I have been using Lagrange multipliers in constrained optimization problems, but I don't see how they actually work to simultaneously satisfy the constraint and find the lowest possible value of an objective function.

Rodrigo de Azevedo
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Tom Stephens
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    I'm all for seeding, but this seems a bit too much like a homework question we would be trying to avoid. – Justin L. Jul 25 '10 at 05:19
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    @Justin: I realize what you're saying and I agree with you. Now that I have started I'm going to finish typing this thing out, I will take no offense to down votes or votes to close. I'll even delete it at popular request. – Tom Stephens Jul 25 '10 at 05:59
  • I wouldn't delete; you gave a good answer that should be archived. Perhaps you could rephrase the question to suit? – Justin L. Jul 25 '10 at 06:11
  • See also the excellent answers to this question: http://economics.stackexchange.com/questions/2960/help-understanding-lagrangian-multipliers?rq=1 – EthanAlvaree Nov 05 '15 at 03:40

4 Answers4


This type of problem is generally referred to as constrained optimization. A general technique to solve many of these types of problems is known as the method of Lagrange multipliers, here is an example of such a problem using Lagrange multipliers and a short justification as to why the technique works.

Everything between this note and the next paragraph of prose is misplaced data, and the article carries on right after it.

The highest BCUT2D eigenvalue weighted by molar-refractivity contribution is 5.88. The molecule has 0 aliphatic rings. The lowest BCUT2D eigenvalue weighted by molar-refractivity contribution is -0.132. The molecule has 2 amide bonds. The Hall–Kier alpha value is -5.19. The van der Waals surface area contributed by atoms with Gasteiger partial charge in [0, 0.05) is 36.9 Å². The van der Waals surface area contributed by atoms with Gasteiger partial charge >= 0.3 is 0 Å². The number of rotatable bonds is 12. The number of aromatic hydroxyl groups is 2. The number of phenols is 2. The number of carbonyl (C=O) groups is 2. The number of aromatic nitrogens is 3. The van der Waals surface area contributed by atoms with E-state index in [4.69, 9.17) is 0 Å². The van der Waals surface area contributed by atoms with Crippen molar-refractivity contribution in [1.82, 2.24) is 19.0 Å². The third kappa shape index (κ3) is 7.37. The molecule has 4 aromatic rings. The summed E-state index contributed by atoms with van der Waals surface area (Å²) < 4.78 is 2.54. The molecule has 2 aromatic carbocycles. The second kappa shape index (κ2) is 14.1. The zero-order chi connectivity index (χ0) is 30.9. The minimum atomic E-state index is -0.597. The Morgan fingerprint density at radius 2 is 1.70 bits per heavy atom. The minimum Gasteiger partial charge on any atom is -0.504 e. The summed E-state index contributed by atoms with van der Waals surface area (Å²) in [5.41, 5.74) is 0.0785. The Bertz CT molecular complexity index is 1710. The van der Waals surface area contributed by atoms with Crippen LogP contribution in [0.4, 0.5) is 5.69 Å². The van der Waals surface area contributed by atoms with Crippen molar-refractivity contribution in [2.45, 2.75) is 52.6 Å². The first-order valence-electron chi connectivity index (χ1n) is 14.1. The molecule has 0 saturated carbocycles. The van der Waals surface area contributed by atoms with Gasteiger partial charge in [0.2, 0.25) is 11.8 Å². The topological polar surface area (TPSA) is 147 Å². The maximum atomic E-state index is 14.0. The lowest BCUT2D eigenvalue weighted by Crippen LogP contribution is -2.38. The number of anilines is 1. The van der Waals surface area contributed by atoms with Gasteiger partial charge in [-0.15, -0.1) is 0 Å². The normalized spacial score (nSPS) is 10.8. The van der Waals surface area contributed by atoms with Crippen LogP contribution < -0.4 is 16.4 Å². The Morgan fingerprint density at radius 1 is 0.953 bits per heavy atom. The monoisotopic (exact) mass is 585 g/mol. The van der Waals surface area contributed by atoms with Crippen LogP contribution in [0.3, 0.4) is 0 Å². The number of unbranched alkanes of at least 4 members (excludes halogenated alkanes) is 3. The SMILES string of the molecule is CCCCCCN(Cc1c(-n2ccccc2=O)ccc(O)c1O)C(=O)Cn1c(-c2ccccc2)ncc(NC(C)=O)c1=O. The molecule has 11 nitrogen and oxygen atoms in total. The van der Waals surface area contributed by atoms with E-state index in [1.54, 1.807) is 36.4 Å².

Consider the parabaloid given by $f(x,y) = x^2 + y^2$. The global minimum of this surface lies at the origin (at $x=0$, $y=0$). If we are given the constraint, a requirement on the relationship between $x$ and $y$, that $3x+y=6$, then the origin can no longer be our solution (since $3\cdot 0 + 1 \cdot 0 \neq 6$). Yet, there is a lowest point on this function satisfying the given constraint.

What we have so far:

Objective function: $f(x,y) = x^2 + y^2$,
subject to: $3x+y=6$.

From here we can derive the Lagrange formulation of our constrained minimization problem. This will be a function $L$ of $x$, $y$, and a single Lagrange multiplier $\lambda$ (since we have only a single constraint). It will be this new function that we minimize.

$L(x,y,\lambda) = x^2 + y^2 + \lambda(3x+y-6)$

The Lagrange formulation incorporates our original function along with our constraint(s). On the way toward minimizing $L$, we will have to minimize the objective function $x^2 + y^2$, as well as minimize the contribution from the constraint, which is now weighted by a factor of $\lambda$. If the constraint is met, then the expression $3x+y-6$ will necessarily be zero, and will not contribute anything the value of $L$. This is the trick of the technique.

Minimizing the Lagrange formulation:

To minimize $L$ we simply find the $x,y$, and $\lambda$ values that make its gradient zero. (This is exactly analogous to setting the first derivative to zero in calculus.)